Want One Move That Works Your Entire Body? Do a Push-Up With Correct Form

The push-up is a well-known exercise, but its effectiveness and versatility may surprise you. Besides strengthening and toning your arms and chest, push-ups can also lower your risk of heart attack or stroke. But you won’t get the full-body benefits if you’re not using correct push-up form.

“Push-ups help improve upper-body strength, improve core stability, contribute to bone health, boost metabolism, reduce the risk of cardiac events, and can improve body composition,” says Karly Mendez, trainer and human performance specialist with Memorial Hermann’s Rockets Sports Medicine Institute.

Ready to reap all of these benefits? Let’s take a closer look at the muscles worked, correct push-up form, and some fun variations to try out.

Which muscles do push-ups work?

Many people only think about the push-up working the arms, but it strengthens your whole body.


Push-ups strengthen and build up the pectoral muscles (pectoralis major and minor), which are the large muscles at the front of your chest. These muscles essentially work throughout the entire push-up, as they work to lower you to the floor and assist in bringing you back up.

Arms, shoulders, and back

“Push-ups not only work the chest, but they also work the triceps and anterior deltoids,” says Mendez. In addition to your arms, they also strengthen the serratus anterior, which is a muscle that moves your shoulder blade and shoulder. You can focus on different muscles by switching up your hand placement during the push-up.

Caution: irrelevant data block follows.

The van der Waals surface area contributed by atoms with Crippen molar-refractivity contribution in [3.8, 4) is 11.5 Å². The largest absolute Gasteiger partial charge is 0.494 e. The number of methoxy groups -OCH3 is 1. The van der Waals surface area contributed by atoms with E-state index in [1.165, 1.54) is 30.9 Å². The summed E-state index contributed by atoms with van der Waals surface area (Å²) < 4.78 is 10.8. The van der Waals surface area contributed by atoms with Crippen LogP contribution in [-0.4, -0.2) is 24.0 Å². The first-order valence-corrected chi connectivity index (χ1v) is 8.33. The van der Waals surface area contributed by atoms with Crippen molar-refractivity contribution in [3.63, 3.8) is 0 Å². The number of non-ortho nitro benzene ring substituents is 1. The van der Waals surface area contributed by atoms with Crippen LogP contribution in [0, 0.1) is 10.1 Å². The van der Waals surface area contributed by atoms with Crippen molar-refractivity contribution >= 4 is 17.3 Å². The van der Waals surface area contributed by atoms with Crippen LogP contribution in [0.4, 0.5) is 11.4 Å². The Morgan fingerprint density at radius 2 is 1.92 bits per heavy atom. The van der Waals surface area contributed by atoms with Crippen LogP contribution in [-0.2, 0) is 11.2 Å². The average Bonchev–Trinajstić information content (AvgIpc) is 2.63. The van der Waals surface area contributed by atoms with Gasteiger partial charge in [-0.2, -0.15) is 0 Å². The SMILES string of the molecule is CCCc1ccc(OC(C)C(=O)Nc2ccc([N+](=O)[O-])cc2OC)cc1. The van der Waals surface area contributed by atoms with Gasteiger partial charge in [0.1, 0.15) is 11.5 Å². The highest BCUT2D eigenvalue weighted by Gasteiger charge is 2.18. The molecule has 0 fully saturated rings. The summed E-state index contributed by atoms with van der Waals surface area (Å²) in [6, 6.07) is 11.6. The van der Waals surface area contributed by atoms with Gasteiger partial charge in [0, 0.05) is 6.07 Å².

Abdominal muscles

Because you are in a plank position while doing a push-up, you are also strengthening your core, specifically your rectus abdominis, transverse abdominis, and the muscles on the side of your trunk, the obliques. The deep core muscles in your back, the erector spinae, are also working to keep your back stable and straight.

What correct push-up form looks like

There are many variations of the push-up, but it is important to first master the traditional push-up form.

Start in a high plank position, with your hands shoulder-width apart, with your middle finger pointing forward. Your body should be in a straight line.
Keeping your head aligned with your back, bend your elbows and lower yourself down toward the floor.
Keep your elbows pointed back toward your hips, not flared or straight out.
Try to lower down until you almost touch the ground (or go as far as you can go without sagging your hips or flaring your elbows).
Press upward until your arms are fully straight and you are in the starting position.
Repeat 2 sets of 10.

There is also the military-style hand-release push-up, which is also considered a traditional push-up, however the arms are moved out to the side between reps.